By Michael Caruso
Tempesta di Mare, Philadelphia Baroque Orchestra, performed “Mississippi Bubble” Sunday, March 1, in the Presbyterian Church of Chestnut Hill. The concert focused on the bursting of the so-called “Mississippi Bubble” investment scheme and the subsequent stock market collapse of 1720, first in France and then throughout much of Europe.
The program’s “title piece” was Telemann’s Ouverture in B-flat, “The Stock Exchange,” written in his second floor apartment above the stock exchange in Frankfurt as the composer watched the financial catastrophe unfold. The impetus was the failure to deliver expected dividends by the French-based “Mississippi Company” that had invested heavily in France’s colonies in North America.
Even without the frightful relevancy of the economic situation of three centuries ago with that of our own era, Telemann’s music is masterful. Divided into six movements, five of which are musical character studies, the composer employs the full panoply of a baroque symphonic ensemble – precisely what Tempesta’s co-directors Gwyn Roberts & Richard Stone fielded Sunday afternoon for an enthusiastic audience.
The ample string section played with tart precision and a silken luster, the woodwinds were eloquent in their lyricism, and Stone on lute and Adam Pearl at the harpsichord provided an unshakeable foundation. Telemann’s expert command over form and feeling was superbly delineated.
The concert opened with a riveting rendition of Vivaldi’s Concerto in G minor, in which the entire ensemble projected the genius of the founding father of the High Baroque style. Harmonic progressions followed one after the other in a seamless flow of shimmering scoring. With a little arranging help from Stone, Roberts was the dashing soloist in Bach’s Concerto in C major for Recorder & Strings, weaving the recorder’s delicate tones into the composer’s supreme contrapuntal texture.
The afternoon’s most dazzling score was Rebel’s “Characters of the Dance” while its most ravishing was Fasch’s Concerto in G. The former offered an unbroken line of alluring dance movements while the latter seduced the ear with exquisite melodies and harmonies. Both were played with exemplary technical polish and stylish musicality.
Perhaps most important of all, the program splendidly revived music composed by musicians who lived and worked at the very inception of the canon of European classical music. The High Baroque style of the 18th century was the bread-and-butter of Marc Mostovoy’s Concerto Soloists of Philadelphia. Its successor organization, the Chamber Orchestra of Philadelphia, every so often nods its institutional head in the direction of the music of Bach, Handel and Vivaldi. More often, however, it builds its programs from different source material.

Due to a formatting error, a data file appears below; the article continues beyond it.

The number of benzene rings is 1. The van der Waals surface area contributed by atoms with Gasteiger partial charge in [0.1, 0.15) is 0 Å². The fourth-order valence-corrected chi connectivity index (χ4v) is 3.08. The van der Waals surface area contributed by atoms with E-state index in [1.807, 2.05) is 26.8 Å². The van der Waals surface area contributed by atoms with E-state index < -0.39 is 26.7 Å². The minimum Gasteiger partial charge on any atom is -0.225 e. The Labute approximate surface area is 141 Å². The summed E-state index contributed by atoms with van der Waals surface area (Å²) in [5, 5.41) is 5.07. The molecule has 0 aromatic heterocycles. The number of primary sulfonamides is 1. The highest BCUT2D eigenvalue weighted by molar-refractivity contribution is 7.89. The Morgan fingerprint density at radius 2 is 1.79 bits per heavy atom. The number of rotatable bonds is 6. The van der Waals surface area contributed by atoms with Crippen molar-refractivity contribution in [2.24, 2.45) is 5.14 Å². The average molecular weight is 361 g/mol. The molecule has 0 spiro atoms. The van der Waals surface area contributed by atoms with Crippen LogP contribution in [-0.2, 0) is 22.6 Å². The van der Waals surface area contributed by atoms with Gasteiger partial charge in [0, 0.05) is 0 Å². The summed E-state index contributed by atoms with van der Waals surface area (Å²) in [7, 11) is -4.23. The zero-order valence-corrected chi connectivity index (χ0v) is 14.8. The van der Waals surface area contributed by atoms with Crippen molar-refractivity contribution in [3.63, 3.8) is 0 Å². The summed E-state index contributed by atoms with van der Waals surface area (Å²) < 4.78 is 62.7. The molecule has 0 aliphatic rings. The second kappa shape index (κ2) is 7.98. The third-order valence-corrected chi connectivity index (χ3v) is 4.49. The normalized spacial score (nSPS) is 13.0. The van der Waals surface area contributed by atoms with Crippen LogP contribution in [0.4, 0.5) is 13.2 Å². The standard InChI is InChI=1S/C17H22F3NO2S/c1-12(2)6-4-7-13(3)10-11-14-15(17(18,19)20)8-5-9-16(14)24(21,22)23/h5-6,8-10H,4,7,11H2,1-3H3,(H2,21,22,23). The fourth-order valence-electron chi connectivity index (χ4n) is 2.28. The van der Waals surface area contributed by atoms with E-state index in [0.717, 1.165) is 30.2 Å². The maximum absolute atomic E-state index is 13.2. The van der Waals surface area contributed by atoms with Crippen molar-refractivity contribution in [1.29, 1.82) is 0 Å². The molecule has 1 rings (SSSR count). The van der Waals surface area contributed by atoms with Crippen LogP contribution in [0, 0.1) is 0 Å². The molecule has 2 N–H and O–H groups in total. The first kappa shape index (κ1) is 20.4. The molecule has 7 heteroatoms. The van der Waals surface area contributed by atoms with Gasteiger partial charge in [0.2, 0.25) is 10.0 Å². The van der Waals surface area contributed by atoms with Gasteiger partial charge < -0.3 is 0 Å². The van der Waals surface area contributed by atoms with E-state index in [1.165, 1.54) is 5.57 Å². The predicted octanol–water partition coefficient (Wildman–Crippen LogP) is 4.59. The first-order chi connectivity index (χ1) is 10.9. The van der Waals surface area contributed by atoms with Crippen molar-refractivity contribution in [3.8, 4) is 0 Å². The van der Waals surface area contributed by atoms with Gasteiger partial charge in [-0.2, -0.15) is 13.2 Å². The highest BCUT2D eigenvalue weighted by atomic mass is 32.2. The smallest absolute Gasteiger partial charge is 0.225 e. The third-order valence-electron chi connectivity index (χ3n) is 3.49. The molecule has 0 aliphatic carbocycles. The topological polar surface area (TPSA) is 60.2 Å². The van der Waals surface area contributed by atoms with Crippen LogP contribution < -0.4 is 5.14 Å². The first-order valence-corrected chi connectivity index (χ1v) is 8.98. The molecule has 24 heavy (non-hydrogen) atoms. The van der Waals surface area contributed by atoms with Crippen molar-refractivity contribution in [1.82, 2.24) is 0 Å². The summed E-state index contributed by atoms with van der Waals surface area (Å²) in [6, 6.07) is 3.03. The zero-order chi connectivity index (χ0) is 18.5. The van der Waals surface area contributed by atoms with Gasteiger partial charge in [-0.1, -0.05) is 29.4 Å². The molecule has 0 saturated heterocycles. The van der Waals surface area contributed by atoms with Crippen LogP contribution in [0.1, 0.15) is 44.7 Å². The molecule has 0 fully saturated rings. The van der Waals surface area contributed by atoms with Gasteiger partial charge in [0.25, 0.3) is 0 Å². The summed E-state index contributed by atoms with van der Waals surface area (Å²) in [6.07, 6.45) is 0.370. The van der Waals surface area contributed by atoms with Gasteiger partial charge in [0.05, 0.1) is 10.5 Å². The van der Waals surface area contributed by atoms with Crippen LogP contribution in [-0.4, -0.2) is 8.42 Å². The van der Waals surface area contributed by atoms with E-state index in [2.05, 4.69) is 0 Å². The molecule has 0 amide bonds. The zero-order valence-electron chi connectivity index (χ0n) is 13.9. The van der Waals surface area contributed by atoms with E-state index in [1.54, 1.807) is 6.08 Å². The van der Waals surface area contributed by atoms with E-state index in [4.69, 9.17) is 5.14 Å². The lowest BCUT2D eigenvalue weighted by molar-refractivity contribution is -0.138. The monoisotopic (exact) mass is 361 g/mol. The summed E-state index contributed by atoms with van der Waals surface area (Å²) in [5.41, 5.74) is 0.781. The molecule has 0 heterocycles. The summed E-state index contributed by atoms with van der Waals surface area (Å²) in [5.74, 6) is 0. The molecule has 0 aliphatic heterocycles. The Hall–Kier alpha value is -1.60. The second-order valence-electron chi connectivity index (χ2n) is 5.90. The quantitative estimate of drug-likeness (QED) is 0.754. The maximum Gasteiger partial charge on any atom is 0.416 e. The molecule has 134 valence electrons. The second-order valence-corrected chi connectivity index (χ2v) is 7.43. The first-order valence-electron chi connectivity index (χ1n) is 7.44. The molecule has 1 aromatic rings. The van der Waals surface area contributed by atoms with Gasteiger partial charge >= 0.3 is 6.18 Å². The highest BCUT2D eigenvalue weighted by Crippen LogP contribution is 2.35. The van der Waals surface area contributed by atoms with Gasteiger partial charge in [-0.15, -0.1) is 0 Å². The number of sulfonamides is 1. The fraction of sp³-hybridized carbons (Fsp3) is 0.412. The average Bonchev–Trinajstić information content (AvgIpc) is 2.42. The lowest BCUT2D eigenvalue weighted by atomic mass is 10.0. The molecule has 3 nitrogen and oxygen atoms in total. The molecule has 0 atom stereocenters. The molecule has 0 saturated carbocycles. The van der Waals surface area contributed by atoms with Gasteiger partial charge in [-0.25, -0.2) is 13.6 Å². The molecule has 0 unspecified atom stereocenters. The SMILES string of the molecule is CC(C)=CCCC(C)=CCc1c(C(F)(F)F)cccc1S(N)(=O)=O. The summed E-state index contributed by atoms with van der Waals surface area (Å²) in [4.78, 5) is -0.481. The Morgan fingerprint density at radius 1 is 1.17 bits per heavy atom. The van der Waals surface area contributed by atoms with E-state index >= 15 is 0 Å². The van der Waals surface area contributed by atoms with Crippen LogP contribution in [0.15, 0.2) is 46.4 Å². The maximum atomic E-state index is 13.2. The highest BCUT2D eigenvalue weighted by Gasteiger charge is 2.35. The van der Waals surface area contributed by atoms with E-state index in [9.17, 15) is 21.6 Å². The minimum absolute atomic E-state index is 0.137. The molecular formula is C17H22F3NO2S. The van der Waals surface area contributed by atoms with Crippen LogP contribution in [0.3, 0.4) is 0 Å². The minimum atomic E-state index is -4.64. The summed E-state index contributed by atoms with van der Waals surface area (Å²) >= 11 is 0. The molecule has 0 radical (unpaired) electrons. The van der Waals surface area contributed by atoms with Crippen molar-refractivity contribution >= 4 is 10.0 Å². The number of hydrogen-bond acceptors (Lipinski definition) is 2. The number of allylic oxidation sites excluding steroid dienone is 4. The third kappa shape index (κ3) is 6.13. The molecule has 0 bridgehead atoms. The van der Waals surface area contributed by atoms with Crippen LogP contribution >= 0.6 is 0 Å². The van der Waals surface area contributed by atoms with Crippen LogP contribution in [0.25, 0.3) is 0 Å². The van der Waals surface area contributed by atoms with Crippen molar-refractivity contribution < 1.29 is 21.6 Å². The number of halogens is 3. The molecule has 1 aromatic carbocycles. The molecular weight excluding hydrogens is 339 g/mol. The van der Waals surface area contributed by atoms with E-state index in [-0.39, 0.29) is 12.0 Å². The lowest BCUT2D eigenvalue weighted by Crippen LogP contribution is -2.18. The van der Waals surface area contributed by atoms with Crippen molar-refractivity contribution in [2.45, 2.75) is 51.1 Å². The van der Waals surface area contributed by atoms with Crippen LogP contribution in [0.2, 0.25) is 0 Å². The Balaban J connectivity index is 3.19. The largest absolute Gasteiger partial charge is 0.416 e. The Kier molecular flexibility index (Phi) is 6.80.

With the Philadelphia Orchestra almost never performing the transcendent masterpieces of either Bach or Handel and only rarely playing much music by Haydn or Mozart, local lovers of the classics can only be grateful for Tempesta di Mare for its season of local concerts.
Tempesta’s recorder players will perform Bach’s “Art of the Fugue” March 8 at the German Society of Pennsylvania, 611 Spring Garden St. Its harpsichordist Adam Pearl will play music of the late French Baroque March 14 at 5 p.m. in Chestnut Hill’s Woodmere Art Museum and March 15 at 3 p.m. in the Museum of the American Revolution, 3rd and Chestnut Sts. Call 215-755-8776 or visit tempestadimare.org.
CHESTNUT STREET SINGERS
The Chestnut Street Singers will give the world premiere of Dale Trumbore’s “A Different Kind of Flight” Friday, March 6, at 8 p.m. in the Presbyterian Church of Chestnut Hill. The work was commissioned by and dedicated to the choir.
The text for “A Different Kind if Flight” was written by current and former members of the ensemble, reflecting the ways in which singing in Chestnut Street Singers has impacted their lives. The concert also includes music by composers such as Finney, Puts, Wolfe and Barber. The program will be repeated Sunday, March 8, at 4 p.m. in St. Mark’s Episcopal Church, 1625 Locust St.
Admission is free, but a free-will offering would be greatly appreciated. Visit chestnutstreetsingers.org.
The Mendelssohn Club of Philadelphia and Symphony in C will perform Beethoven’s “Mass in C” and “Choral Fantasy” March 7 at 7:30 p.m. in the Episcopal Church of the Holy Trinity, Rittenhouse Square. The concert will be conducted by acting music director John Leonard; Tomoko Kanamaru will be the piano soloist. Visit mcchorus.org.
Pennsylvania Ballet will present the world premiere of artistic director Angel Corella’s choreography of “La Bayadere” March 5-15 in the Academy of Music. The ballet is set to Minkus’ graceful score. Visit paballet.org.